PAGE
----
Jewish newspaper expelled from South African press council for calling BDS cartoon antisemitic
In an unprecedented move, the South African Press Council has expelled the nation’s leading Jewish newspaper for describing a cartoon promoted by the movement to boycott Israel as antisemitic, setting off a heated debate over what constitutes antisemitism.
The South African Jewish Report was kicked out after attempting to withdraw from the council, an independent regulator the media industry created to ward off government scrutiny. The council had ordered the newspaper to apologize over the description, but it refused.
“It is a great pity that we have had to expel them, but we cannot tolerate a member of the Press Council wilfully refusing to obey rulings of the Press Ombud and the Chair of Appeals,” Phillip Levinsohn, the council’s chair, said in a statement on May 31. It is the first expulsion in the council’s 15-year history.
The dispute started two years ago when the South African BDS Coalition shared a caricature of a large man in a pinstriped suit and slicked back hair shoveling money into his mouth with a fork. “Don’t buy Clover products,” read text on the image, referring to a South African dairy company that had recently been purchased by an Israeli conglomerate. “Don’t feed Clover’s greedy bosses.”
The SAJR referred to it as an “antisemitic Clover cartoon” in the headline of a 2020 news article. The article itself stated that it “clearly looks like an antisemitic cartoon” and quoted a University of Cape Town professor who said that it tied “into classic tropes of Jews being obsessed with money, being greedy, exploiting the worker, and having sinister control over the world.”
The coalition that posted the cartoon pushed back. “The image used isn’t antisemitic, and in fact, we are very concerned at the SA Jewish Report’s assumption that the portrayal of a greedy capitalist is a portrayal of a Jew,” a representative said in the article.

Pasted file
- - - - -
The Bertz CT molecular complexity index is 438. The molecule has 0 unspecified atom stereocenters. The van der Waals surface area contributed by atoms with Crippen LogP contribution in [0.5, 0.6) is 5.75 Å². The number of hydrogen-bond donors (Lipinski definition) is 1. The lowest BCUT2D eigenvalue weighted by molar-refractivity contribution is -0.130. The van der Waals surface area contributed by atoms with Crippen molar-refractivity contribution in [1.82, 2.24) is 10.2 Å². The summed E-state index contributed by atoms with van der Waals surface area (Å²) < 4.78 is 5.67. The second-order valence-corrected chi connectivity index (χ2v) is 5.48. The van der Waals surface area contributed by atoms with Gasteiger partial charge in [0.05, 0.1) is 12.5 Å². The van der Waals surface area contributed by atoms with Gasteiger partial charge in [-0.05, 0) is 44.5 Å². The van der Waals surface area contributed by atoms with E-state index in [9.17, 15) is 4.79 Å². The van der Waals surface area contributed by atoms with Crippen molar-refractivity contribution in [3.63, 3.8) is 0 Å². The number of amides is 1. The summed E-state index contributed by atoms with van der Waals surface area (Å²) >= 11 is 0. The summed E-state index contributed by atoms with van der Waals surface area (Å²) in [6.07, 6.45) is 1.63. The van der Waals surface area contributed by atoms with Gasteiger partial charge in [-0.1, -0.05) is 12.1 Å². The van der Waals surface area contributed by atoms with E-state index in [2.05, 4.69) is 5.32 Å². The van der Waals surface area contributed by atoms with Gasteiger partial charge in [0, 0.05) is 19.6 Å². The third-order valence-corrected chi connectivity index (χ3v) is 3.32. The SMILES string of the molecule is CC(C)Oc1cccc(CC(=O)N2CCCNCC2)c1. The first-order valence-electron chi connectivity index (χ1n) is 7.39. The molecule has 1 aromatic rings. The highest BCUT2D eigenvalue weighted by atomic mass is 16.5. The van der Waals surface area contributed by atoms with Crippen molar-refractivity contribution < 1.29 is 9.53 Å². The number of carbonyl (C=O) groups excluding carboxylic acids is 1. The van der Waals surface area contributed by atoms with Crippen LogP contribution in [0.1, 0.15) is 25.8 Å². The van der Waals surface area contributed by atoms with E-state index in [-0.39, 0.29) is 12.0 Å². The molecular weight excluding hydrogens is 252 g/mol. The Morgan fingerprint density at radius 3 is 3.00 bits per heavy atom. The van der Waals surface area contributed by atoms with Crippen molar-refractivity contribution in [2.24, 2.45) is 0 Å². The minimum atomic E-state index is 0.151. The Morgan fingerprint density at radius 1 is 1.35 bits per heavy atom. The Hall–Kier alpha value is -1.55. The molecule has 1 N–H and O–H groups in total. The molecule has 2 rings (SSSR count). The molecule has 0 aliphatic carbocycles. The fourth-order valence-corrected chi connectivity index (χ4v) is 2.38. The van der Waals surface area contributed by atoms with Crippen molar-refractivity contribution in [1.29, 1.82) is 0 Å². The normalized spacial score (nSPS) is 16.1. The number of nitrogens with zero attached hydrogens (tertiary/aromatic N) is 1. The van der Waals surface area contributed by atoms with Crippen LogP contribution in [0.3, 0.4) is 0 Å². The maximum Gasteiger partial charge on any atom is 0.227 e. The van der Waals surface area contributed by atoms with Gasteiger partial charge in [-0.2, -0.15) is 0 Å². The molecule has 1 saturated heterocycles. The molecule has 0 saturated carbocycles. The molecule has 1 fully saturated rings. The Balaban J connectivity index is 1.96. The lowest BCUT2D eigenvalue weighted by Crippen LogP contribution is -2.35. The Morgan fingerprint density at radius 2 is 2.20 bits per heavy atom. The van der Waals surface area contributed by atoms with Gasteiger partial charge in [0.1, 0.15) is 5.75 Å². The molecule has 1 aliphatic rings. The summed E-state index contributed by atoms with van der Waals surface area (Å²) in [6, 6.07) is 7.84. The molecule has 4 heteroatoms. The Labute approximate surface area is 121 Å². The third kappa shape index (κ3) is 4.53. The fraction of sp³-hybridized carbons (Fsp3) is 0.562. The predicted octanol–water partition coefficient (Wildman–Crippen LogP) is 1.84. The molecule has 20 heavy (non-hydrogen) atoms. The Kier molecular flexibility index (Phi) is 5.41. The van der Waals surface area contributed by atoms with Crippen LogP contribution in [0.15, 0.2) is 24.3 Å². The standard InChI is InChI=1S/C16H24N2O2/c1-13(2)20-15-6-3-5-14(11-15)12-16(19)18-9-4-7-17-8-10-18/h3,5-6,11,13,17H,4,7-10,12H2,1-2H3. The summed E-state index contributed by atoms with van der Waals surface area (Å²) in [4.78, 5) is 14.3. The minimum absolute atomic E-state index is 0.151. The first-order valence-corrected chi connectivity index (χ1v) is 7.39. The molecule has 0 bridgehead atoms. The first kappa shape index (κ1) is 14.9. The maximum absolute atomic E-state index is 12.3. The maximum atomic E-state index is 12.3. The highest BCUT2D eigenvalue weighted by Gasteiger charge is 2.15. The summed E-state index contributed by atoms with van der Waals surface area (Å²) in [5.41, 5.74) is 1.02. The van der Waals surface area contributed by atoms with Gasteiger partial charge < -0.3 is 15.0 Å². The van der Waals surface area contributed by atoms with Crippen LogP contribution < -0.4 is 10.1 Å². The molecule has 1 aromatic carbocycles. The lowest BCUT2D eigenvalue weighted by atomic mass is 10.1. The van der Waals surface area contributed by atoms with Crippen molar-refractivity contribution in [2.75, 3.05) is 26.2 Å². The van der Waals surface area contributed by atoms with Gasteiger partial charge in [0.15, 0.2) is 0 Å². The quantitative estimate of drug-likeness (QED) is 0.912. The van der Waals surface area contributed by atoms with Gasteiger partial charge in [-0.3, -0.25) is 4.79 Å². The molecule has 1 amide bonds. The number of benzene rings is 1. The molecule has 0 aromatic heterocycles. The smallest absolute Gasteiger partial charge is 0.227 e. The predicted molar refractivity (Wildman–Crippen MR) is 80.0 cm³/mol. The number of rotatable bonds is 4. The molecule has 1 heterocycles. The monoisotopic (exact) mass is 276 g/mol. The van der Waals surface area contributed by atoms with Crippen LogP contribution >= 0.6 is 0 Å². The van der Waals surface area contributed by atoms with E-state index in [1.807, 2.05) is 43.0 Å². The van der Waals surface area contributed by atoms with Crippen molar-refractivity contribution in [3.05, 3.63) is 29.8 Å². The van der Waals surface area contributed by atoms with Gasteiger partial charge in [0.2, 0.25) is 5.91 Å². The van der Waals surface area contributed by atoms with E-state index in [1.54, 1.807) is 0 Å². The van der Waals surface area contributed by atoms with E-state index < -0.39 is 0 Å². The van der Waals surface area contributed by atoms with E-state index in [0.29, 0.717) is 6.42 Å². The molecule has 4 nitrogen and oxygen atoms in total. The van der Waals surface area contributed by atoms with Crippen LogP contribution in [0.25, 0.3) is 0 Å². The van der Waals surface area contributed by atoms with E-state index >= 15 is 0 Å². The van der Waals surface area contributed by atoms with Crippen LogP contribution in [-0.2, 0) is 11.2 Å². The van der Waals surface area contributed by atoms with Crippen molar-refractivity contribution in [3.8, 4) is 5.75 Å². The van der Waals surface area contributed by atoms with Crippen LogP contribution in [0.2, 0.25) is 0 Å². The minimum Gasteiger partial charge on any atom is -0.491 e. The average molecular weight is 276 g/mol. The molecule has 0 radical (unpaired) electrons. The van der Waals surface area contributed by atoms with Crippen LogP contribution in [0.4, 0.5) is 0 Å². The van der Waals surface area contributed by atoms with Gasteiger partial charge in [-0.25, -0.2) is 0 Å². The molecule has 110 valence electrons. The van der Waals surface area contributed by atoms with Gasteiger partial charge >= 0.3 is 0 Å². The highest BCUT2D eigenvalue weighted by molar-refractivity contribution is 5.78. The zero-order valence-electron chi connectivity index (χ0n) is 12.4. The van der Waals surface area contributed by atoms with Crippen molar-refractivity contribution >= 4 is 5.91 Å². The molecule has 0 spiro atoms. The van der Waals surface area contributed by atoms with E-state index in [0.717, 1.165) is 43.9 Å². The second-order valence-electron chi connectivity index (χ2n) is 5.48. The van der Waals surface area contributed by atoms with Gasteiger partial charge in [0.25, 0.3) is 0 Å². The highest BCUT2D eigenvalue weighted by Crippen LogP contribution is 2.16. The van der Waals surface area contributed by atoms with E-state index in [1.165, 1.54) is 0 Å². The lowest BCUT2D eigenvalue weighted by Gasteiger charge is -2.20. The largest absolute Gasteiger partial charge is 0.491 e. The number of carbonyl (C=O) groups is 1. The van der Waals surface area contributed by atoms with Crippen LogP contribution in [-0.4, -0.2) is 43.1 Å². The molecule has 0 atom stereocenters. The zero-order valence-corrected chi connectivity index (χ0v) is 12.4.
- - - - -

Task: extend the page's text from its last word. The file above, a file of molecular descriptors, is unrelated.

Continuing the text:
‘The end of the publication’
Things might have ended there if a member of the organization hadn’t filed a complaint with the Press Council claiming that the article “wrongly labeled them as antisemites.”
Bernard Ngoepe, a judge for the council, found that the SAJR had erred by failing to label the article as opinion, rather than news. “It must be patently obvious that the cartoon alone does not necessarily denote Jewish people or Israel,” he wrote in a ruling last year.
Ngoepe upheld an earlier decision ordering the newspaper to publish an apology to the BDS movement.
Jeremy Gordin, a South African journalist and commentator, argued that in doing so, the Press Council had effectively pushed the publication out of the association.
“Just a little bit of thought would have — or ought to have — suggested to Ngoepe that there was simply no way the SAJR could (or would) ever comply with such a ruling and sanction — because it would effectively mean the end of the publication; the end of its very raison d’etre and its credibility,” Gordin said.
Though the SAJR sought to leave the Press Council rather than apologize, it learned that there is a three-year period to terminate membership. The delay appears to be intended to prevent situations like the one involving the SAJR, in which a publication ends disciplinary proceedings against it by leaving the organization.